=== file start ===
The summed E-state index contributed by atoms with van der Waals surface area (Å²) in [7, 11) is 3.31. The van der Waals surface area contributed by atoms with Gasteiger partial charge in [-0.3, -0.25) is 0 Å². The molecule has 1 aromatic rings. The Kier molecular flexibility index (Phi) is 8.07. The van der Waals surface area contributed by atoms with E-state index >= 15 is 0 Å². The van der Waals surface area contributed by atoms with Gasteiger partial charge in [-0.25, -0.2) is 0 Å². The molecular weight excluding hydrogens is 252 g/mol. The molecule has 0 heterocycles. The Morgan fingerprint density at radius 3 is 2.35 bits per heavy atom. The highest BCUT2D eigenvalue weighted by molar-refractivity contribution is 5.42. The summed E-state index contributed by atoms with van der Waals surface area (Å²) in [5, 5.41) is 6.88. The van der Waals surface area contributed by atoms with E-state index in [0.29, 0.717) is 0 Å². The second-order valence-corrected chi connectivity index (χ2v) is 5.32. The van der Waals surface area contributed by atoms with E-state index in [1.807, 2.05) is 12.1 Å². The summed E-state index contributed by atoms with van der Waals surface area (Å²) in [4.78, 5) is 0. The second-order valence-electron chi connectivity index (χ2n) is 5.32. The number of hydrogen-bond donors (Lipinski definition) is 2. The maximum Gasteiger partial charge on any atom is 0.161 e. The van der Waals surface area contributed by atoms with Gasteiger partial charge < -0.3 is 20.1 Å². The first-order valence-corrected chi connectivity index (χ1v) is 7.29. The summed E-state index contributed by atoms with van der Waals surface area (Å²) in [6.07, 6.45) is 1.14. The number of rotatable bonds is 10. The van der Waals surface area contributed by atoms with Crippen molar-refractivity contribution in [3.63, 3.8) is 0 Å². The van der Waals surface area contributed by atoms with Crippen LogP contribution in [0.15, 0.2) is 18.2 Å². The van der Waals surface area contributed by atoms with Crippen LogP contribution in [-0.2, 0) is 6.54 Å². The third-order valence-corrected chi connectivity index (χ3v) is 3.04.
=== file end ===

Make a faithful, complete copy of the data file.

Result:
The summed E-state index contributed by atoms with van der Waals surface area (Å²) in [7, 11) is 3.31. The van der Waals surface area contributed by atoms with Gasteiger partial charge in [-0.3, -0.25) is 0 Å². The molecule has 1 aromatic rings. The Kier molecular flexibility index (Phi) is 8.07. The van der Waals surface area contributed by atoms with E-state index >= 15 is 0 Å². The van der Waals surface area contributed by atoms with Gasteiger partial charge in [-0.25, -0.2) is 0 Å². The molecular weight excluding hydrogens is 252 g/mol. The molecule has 0 heterocycles. The Morgan fingerprint density at radius 3 is 2.35 bits per heavy atom. The highest BCUT2D eigenvalue weighted by molar-refractivity contribution is 5.42. The summed E-state index contributed by atoms with van der Waals surface area (Å²) in [5, 5.41) is 6.88. The van der Waals surface area contributed by atoms with E-state index in [0.29, 0.717) is 0 Å². The second-order valence-corrected chi connectivity index (χ2v) is 5.32. The van der Waals surface area contributed by atoms with E-state index in [1.807, 2.05) is 12.1 Å². The summed E-state index contributed by atoms with van der Waals surface area (Å²) in [4.78, 5) is 0. The second-order valence-electron chi connectivity index (χ2n) is 5.32. The number of hydrogen-bond donors (Lipinski definition) is 2. The maximum Gasteiger partial charge on any atom is 0.161 e. The van der Waals surface area contributed by atoms with Gasteiger partial charge < -0.3 is 20.1 Å². The first-order valence-corrected chi connectivity index (χ1v) is 7.29. The summed E-state index contributed by atoms with van der Waals surface area (Å²) in [6.07, 6.45) is 1.14. The number of rotatable bonds is 10. The van der Waals surface area contributed by atoms with Crippen molar-refractivity contribution in [3.63, 3.8) is 0 Å². The van der Waals surface area contributed by atoms with Crippen LogP contribution in [0.15, 0.2) is 18.2 Å². The van der Waals surface area contributed by atoms with Crippen LogP contribution in [-0.2, 0) is 6.54 Å². The third-order valence-corrected chi connectivity index (χ3v) is 3.04.